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‘Funniest Ever’

All the kids are scrambling round the shared area with their last Ticket out the Door. On their papers are quests to find different people to write nice things: Your Best Friend, The Tallest Girl, Someone Who Likes Ice Cream. The Grade 1 teachers huddle in one corner. Just a half-hour left till summer holiday.

Jenny doesn’t join the teachers. Their plastered smile won’t show it, but they don’t like when an Education Assistant strolls into their conversations. They’d be complaining, again, about the unfortunate location of the school on the east end of Hong Kong, the airport on the other. Most have red-eyes back home to the UK that evening. Jenny busies herself stripping down the bulletin boards of their beach-themed borders.

“Ms. Wong, will you write something?” Alex holds his paper up to her, pointing at the line that reads: Teacher. His blue uniform is untucked, and an old, grimy Band-Aid hangs from his skinned elbow. He pushes his mass of curly dark hair out of his eyes. When Alex came in with cornrows early in the year, the homeroom teacher, Ward McCann, made him unbraid them, because only rude people wore that hairstyle. Alex called him a liar and was sent to the principal. “Where’ll he end up, with a look and an attitude like that?” Ward asked the other teachers. They nodded together, a crowd of albino crows.

“You don’t want to ask Mr. McCann?”

“No. He won’t write something nice.”

Jenny looks for the usual mischief in his eyes but finds him dead serious.

“Oh, Alex,” Jenny falters, “you know that’s not true.”

Ward may not like Alex, but Jenny doesn’t think he would go that far. Ward never called on Alex but to make an example of him, like for bouncing up and down too much during carpet time, though the entire class would be fidgeting. In the spring, when the endless rain meant indoor recess for weeks, Alex acted out even more. He made strange grunts and kicked the beanbags, so Ward set a chair in the corner of the room facing the wall. Alex would whoop at random, then go to the chair without being told. He knew the drill.

One time, when his eyes were darting, Jenny had knelt in front of him.

“Right. Squeeze me as hard as you can,” she told him. “Go on, get it all out.”

He clamped his little arms around her shoulders with all his might. It amounted to a tight hug, but his face was stern with concentration and his whole body vibrated. Then he went limp.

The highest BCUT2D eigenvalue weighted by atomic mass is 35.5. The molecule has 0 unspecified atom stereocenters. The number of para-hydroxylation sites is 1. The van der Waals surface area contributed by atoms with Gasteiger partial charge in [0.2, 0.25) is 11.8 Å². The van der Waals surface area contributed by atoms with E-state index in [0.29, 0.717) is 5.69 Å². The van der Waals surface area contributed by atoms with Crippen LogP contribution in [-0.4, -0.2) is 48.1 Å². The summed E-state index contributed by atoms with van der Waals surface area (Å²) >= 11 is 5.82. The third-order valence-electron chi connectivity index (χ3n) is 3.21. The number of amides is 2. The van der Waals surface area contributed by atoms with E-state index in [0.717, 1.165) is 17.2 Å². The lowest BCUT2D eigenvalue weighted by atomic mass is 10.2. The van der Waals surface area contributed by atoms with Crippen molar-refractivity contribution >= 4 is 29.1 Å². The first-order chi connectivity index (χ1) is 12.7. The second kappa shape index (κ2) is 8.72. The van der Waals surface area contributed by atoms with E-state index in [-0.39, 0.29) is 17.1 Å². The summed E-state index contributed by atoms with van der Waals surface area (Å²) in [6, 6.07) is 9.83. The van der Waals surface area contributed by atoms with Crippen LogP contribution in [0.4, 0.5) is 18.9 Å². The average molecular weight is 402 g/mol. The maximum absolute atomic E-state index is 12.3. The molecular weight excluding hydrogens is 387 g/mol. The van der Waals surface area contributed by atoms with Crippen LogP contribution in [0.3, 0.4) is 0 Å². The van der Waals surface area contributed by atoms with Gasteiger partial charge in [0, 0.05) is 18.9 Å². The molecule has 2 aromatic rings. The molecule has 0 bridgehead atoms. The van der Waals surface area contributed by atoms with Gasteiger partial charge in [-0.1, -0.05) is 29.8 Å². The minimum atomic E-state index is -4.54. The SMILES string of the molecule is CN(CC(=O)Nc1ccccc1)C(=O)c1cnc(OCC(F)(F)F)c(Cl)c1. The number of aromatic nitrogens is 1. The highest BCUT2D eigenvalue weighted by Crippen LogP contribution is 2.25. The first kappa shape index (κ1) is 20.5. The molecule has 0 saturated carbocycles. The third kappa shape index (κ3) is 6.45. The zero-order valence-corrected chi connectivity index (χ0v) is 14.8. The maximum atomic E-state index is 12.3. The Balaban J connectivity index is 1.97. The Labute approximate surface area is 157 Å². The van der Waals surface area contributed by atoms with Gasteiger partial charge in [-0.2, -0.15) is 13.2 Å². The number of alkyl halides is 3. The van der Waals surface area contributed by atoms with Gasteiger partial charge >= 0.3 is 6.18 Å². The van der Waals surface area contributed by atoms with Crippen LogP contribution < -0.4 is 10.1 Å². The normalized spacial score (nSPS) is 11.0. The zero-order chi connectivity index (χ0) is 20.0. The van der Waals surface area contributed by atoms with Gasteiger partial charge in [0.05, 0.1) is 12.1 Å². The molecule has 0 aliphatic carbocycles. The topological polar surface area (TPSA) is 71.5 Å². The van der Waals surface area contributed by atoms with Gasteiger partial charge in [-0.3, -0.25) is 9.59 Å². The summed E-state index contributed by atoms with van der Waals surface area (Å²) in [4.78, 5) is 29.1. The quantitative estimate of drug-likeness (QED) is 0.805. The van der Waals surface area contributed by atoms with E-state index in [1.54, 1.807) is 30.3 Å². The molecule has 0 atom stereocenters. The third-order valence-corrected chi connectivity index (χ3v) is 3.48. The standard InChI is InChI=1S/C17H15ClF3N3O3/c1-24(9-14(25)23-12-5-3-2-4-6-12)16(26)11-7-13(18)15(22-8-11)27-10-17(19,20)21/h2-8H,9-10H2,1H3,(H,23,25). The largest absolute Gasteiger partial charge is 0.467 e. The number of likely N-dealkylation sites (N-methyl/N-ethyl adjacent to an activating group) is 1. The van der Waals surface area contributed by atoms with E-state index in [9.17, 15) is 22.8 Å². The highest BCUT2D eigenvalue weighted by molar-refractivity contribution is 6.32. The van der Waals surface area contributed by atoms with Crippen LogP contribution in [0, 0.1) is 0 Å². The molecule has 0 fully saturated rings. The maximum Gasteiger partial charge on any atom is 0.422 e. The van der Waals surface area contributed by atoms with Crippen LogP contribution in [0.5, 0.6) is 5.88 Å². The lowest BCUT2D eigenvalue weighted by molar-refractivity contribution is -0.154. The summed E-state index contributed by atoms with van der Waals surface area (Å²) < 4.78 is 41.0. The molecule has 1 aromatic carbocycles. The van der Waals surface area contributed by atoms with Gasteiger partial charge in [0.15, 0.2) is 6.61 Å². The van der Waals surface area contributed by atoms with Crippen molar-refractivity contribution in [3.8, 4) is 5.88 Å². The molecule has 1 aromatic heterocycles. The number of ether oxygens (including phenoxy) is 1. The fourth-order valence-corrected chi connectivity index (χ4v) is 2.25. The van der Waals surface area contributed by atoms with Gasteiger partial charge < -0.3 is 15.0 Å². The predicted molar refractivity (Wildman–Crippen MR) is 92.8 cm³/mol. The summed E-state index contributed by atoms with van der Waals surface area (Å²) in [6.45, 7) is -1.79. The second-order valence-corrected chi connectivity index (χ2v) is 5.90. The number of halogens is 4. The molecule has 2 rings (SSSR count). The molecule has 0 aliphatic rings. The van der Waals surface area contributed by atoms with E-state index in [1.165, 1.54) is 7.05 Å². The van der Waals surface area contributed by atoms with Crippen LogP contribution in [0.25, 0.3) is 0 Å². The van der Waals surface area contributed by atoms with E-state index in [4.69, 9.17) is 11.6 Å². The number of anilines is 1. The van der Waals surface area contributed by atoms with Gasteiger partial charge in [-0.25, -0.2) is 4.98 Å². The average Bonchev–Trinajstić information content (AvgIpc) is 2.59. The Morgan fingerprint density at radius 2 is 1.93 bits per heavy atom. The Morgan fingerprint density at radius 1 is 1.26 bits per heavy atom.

“I can’t help it sometimes,” he said. Jenny hugged him. For all the destroyed Lego towers and interrupted read-alouds, he was still just a small boy in need of a cuddle.

Everywhere on Alex’s Ticker are scribbles of loud pinks, blues, and purples. “Right, let’s see.” Jenny says, taking out a black sharpie and writing big block letters. “Here you are.”

Alex’s mouth forms the words quietly to himself, then yells. “’You are the funniest person I ever met!’” He stops and looks up at her. “Funniest ever? But am I really?”

Jenny nods. “Now go play.”

He zooms past Ward, who pretends to fall from the whiplash. “Slow down, Speedy Gonzales!” he says.

“Do you guys travel in the summer?” Ward asks while packing his school laptop.

He’s already told her how he will be going back to Cornwall to see his parents, and, also, flying to Mallorca with his friends. After a week-long stopover in Dubai, he’ll touch down in Hong Kong late August just before school starts.

“Oh, for sure.”

He doesn’t ask where and she doesn’t tell him how she will be tutoring seven days a week because her contract, unlike his, doesn’t cover the summer months. She may take the ferry to Macau for a weekend but she’s saving up to move out of her grandma’s.

When the bell rings and the students head to their buses, Alex stops beside her. “You look sad. Don’t be, I’ll come back next year to make you laugh.”

Jenny doesn’t see how he could tell, but she takes his hand. They stand side by side and he doesn’t look at her when he says, solemn as a priest, “At first I thought there was no way I’m the funniest ever. But it must be true. You know how I know?”


“Good teachers don’t lie.” 

Dawn Lo is a Pushcart-nominated writer and teacher from Hong Kong and Canada. She has an MA in Creative Writing from LASALLE College of the Arts. Her writing has appeared in The Malahat Review, The Offing, and a special project by Cha: An Asian Literary Journal, among others.


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